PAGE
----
Finally, all three of your statements actually illustrate the nature of begging the question quite well. Questions such as what is the nature of evidence, the nature of what science can and can’t do, and who gets to decide such things. Dawkins assume we all agree with him that there is no evidence for God’s existence when many of us would say, well, what do you mean by that? If you mean that there is no hardcore, scientific testifiable evidence for God, we would say fine, we agree. But, then, we would also say, that such knowledge is the only way to know things either. So therefore, Dawkins argument is simplistic to say the least.

Comment on Why the “Courtier’s Reply” is Skubulos. by Matheusfrom Comments for The Thomas Society by Matheus

But it’s not simplistic. What do you call hardcore evidence? What is softcore evidence, and do you have ones of those for god?

It’s just weird if you think that, christians spend most of their life praising god and his works and spreading his word, but if god existed or not, they couldn’t tell the difference! How absurd is that, their life would be exactly the same! And it’s THE most important thing in their life…
I wouldn’t want to live like that, so I don’t ;)

Comment on Why the “Courtier’s Reply” is Skubulos. by Ryanfrom Comments for The Thomas Society by Ryan

I feel like you missed the point on this one. Maybe reconsider what the Courtier’s Reply is actually a reply to, and then rewrite with a little less indignation and rhetorical snark.

Comment on Why the “Courtier’s Reply” is Skubulos. by thomas2026from Comments for The Thomas Society by thomas2026

Once again, I understand completely what the Courtier’s reply is a response to. This is why I don’t agree with it.

Im really not getting where you all are getting the indignation part.

Rhetorical snark? Well, I think I’ll own up to that one. Why is it you all get uptight when I use a little humor and sarcasm?

Comment on Why the “Courtier’s Reply” is Skubulos. by Ashfrom Comments for The Thomas Society by Ash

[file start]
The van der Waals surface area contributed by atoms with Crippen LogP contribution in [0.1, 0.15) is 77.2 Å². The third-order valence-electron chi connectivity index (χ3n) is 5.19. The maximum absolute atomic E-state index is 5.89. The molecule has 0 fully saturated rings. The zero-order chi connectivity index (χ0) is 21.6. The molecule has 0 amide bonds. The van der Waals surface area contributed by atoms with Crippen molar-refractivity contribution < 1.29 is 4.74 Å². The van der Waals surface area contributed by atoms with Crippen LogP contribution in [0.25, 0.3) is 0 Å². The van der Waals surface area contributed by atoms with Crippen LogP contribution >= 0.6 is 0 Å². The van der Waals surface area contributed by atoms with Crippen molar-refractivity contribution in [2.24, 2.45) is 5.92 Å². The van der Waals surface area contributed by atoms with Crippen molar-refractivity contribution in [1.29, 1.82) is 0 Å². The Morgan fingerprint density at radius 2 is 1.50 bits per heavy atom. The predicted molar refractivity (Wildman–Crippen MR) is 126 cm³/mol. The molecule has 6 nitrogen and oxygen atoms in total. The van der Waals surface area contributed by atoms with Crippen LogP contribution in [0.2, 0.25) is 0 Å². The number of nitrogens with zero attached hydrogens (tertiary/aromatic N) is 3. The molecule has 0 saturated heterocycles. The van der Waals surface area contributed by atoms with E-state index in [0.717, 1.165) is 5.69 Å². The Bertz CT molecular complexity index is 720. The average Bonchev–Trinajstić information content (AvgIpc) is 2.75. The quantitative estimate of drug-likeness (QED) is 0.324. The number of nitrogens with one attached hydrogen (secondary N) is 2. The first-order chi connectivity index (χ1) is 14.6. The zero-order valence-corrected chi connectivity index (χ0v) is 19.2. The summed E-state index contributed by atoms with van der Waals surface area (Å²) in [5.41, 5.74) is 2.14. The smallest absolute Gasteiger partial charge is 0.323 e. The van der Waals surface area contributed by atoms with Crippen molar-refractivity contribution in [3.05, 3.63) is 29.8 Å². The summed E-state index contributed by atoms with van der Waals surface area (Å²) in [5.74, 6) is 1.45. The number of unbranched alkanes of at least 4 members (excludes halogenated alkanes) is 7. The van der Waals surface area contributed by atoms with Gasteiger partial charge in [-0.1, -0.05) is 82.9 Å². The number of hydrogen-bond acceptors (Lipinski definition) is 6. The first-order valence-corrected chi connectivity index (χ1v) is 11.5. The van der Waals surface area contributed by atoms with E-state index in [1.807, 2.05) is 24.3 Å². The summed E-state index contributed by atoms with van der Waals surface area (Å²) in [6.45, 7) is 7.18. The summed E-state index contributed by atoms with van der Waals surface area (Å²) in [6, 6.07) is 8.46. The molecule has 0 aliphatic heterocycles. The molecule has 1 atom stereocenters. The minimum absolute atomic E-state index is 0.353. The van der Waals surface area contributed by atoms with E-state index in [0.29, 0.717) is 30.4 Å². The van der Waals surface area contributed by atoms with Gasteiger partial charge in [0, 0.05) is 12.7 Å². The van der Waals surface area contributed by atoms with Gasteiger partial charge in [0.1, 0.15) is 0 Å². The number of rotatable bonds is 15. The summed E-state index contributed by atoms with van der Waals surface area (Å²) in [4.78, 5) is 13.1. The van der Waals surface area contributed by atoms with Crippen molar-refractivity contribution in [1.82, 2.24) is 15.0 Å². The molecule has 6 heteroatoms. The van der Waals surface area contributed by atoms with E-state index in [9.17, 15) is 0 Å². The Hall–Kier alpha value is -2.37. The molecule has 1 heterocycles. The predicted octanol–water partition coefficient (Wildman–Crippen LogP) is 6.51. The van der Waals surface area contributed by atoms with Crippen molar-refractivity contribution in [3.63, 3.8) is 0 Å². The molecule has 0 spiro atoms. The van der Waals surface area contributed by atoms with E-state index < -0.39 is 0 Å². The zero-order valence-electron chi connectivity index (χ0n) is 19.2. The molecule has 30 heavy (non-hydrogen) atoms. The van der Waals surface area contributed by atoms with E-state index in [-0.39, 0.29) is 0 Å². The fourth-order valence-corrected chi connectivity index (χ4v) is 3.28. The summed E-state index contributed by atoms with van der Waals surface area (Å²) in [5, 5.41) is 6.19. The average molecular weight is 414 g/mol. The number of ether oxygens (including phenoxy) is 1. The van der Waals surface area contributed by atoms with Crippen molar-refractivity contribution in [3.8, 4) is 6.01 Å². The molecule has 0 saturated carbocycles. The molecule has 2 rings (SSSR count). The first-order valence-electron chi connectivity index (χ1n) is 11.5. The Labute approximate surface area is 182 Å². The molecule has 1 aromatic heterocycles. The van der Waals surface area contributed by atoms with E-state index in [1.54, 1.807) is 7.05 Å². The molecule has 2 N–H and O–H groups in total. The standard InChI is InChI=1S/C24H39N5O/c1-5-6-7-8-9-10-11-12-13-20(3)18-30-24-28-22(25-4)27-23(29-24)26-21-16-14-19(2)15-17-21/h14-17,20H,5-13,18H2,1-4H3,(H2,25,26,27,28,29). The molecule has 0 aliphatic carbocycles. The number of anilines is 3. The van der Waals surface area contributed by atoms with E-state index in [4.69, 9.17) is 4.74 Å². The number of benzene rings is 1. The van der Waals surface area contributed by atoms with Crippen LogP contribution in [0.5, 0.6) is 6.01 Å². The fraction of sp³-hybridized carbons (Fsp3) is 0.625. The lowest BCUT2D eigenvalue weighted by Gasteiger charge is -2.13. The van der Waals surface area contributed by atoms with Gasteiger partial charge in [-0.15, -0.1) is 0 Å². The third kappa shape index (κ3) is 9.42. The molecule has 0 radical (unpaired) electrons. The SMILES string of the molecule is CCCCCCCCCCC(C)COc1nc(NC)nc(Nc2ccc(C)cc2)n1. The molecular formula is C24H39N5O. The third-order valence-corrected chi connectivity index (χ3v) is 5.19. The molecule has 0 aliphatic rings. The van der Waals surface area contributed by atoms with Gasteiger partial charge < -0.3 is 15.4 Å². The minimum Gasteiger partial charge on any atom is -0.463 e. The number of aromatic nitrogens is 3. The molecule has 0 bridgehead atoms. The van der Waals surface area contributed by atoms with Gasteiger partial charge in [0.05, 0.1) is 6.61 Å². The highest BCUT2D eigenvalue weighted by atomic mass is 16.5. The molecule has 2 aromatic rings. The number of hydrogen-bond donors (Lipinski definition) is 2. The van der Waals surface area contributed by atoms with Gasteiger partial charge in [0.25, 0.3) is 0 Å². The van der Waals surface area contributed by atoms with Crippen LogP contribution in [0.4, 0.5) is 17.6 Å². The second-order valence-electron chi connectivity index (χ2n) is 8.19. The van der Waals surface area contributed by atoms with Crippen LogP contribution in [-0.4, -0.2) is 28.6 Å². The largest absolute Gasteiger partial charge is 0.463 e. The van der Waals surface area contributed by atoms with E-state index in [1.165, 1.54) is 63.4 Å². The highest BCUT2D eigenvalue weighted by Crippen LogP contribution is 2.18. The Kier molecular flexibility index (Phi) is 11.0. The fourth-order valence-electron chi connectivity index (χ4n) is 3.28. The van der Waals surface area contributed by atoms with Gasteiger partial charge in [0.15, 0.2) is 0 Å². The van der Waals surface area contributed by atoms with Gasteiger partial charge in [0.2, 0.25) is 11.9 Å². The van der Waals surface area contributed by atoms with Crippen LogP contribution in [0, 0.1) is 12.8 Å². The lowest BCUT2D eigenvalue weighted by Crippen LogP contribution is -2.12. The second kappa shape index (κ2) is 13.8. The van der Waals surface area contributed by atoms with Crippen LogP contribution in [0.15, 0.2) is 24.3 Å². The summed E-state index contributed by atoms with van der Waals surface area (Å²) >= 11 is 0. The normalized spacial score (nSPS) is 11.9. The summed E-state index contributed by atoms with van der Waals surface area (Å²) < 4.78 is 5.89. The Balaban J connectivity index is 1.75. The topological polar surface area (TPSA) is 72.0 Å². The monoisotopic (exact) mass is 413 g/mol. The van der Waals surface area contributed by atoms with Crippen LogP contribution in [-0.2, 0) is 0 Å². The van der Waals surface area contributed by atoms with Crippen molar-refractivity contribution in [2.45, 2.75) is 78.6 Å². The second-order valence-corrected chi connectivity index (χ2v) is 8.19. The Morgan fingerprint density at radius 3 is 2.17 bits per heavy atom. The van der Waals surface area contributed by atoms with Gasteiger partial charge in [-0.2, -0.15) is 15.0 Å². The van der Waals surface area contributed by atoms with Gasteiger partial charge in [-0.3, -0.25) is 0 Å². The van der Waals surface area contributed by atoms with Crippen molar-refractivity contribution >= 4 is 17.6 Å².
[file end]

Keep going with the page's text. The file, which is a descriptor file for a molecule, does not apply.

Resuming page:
I’m sorry for being a grammar nazi, but parts of this are so badly written I’m not sure what you’re trying to say. You may have a point, but i’m not understanding it.
Your ‘for example’ of begging the question is actually an example of circular logic. You know what ‘begging the question’ is, it’s the example you give for the ‘complex question’ – i.e. it starts with an implicit assumption that you expect will be agreed with. The CR does not start with the assumption that there is no god/s, although you could argue the point that it starts with the assumption that god/s should be provable. And, frankly, this seems like an assumption most Christians would concur with.

In the Courtier’s reply, we basically get this argument. Beliefs about God are like the story with the Emperor with no clothes. The Emperor with no clothes is always an accurate example of good logic. Therefore, God must not exist.

I don’t understand this. You seem to have got the argument (if god/s cannot be proven, there is no point arguing the details of theology, since they are frippery attached to an unprovable concept) yet you seem to be implying that this analogy HAS to be good logic, therefore Dawkins/Myers are using this good logic as PROOF god/s do not exist. This is not the case.
Personally, I’d claim that every analogy is weak, since it can (at best) only parellell the case it is addressing; however analogies are certainly useful in making crude points. If you think this analogy fails on the understanding I give in brackets above, can you state why?

It makes simplistic assumptions and statements that are deeply suspect, if for no other reason it shows a serious lack of scholarship in the areas of philsophy, history and theology.

This is why I suspect you didn’t really understand what the CR addressess; it simply states that without proof for god/s (the emperor’s clothes), there is no point getting into the thousands of different justifications for why such a concept should be taken seriously (the theology of imaginary fabrics). Thus, when Dawkins talks about the lack of evidence for god/s, it matters not a jot whether he has a lack of education in philosophy, history and theology.